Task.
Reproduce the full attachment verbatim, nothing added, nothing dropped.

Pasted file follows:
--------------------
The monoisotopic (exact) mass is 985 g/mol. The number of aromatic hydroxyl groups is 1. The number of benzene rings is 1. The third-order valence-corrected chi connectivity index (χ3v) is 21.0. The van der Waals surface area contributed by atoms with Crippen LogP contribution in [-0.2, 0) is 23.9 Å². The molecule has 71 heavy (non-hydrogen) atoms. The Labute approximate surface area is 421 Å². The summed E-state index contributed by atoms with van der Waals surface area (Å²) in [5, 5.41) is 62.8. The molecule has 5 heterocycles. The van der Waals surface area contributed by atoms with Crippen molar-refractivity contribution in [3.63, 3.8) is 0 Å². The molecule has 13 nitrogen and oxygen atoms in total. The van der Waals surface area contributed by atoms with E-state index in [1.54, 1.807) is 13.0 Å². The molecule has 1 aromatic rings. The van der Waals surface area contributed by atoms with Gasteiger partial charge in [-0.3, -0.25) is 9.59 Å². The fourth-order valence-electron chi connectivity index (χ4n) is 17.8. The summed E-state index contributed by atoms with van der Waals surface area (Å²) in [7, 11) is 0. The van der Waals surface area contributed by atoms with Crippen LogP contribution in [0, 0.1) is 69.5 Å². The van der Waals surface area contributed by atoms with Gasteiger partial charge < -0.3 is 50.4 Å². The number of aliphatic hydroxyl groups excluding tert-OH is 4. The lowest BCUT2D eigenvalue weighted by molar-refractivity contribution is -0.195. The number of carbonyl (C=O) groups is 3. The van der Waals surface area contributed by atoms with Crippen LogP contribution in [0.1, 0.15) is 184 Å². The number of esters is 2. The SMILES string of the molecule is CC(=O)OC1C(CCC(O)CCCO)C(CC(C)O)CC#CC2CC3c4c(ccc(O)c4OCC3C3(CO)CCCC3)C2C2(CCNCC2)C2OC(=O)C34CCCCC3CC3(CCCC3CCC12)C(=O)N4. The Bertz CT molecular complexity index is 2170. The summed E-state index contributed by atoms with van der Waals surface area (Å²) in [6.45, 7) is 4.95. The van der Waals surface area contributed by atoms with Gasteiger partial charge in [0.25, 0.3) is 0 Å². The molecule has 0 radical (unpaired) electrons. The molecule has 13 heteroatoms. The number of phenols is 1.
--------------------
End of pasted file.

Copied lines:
The monoisotopic (exact) mass is 985 g/mol. The number of aromatic hydroxyl groups is 1. The number of benzene rings is 1. The third-order valence-corrected chi connectivity index (χ3v) is 21.0. The van der Waals surface area contributed by atoms with Crippen LogP contribution in [-0.2, 0) is 23.9 Å². The molecule has 71 heavy (non-hydrogen) atoms. The Labute approximate surface area is 421 Å². The summed E-state index contributed by atoms with van der Waals surface area (Å²) in [5, 5.41) is 62.8. The molecule has 5 heterocycles. The van der Waals surface area contributed by atoms with Crippen molar-refractivity contribution in [3.63, 3.8) is 0 Å². The molecule has 13 nitrogen and oxygen atoms in total. The van der Waals surface area contributed by atoms with E-state index in [1.54, 1.807) is 13.0 Å². The molecule has 1 aromatic rings. The van der Waals surface area contributed by atoms with Gasteiger partial charge in [-0.3, -0.25) is 9.59 Å². The fourth-order valence-electron chi connectivity index (χ4n) is 17.8. The summed E-state index contributed by atoms with van der Waals surface area (Å²) in [7, 11) is 0. The van der Waals surface area contributed by atoms with Crippen LogP contribution in [0, 0.1) is 69.5 Å². The van der Waals surface area contributed by atoms with Gasteiger partial charge < -0.3 is 50.4 Å². The number of aliphatic hydroxyl groups excluding tert-OH is 4. The lowest BCUT2D eigenvalue weighted by molar-refractivity contribution is -0.195. The number of carbonyl (C=O) groups is 3. The van der Waals surface area contributed by atoms with Crippen LogP contribution in [0.1, 0.15) is 184 Å². The number of esters is 2. The SMILES string of the molecule is CC(=O)OC1C(CCC(O)CCCO)C(CC(C)O)CC#CC2CC3c4c(ccc(O)c4OCC3C3(CO)CCCC3)C2C2(CCNCC2)C2OC(=O)C34CCCCC3CC3(CCCC3CCC12)C(=O)N4. The Bertz CT molecular complexity index is 2170. The summed E-state index contributed by atoms with van der Waals surface area (Å²) in [6.45, 7) is 4.95. The van der Waals surface area contributed by atoms with Gasteiger partial charge in [0.25, 0.3) is 0 Å². The molecule has 0 radical (unpaired) electrons. The molecule has 13 heteroatoms. The number of phenols is 1.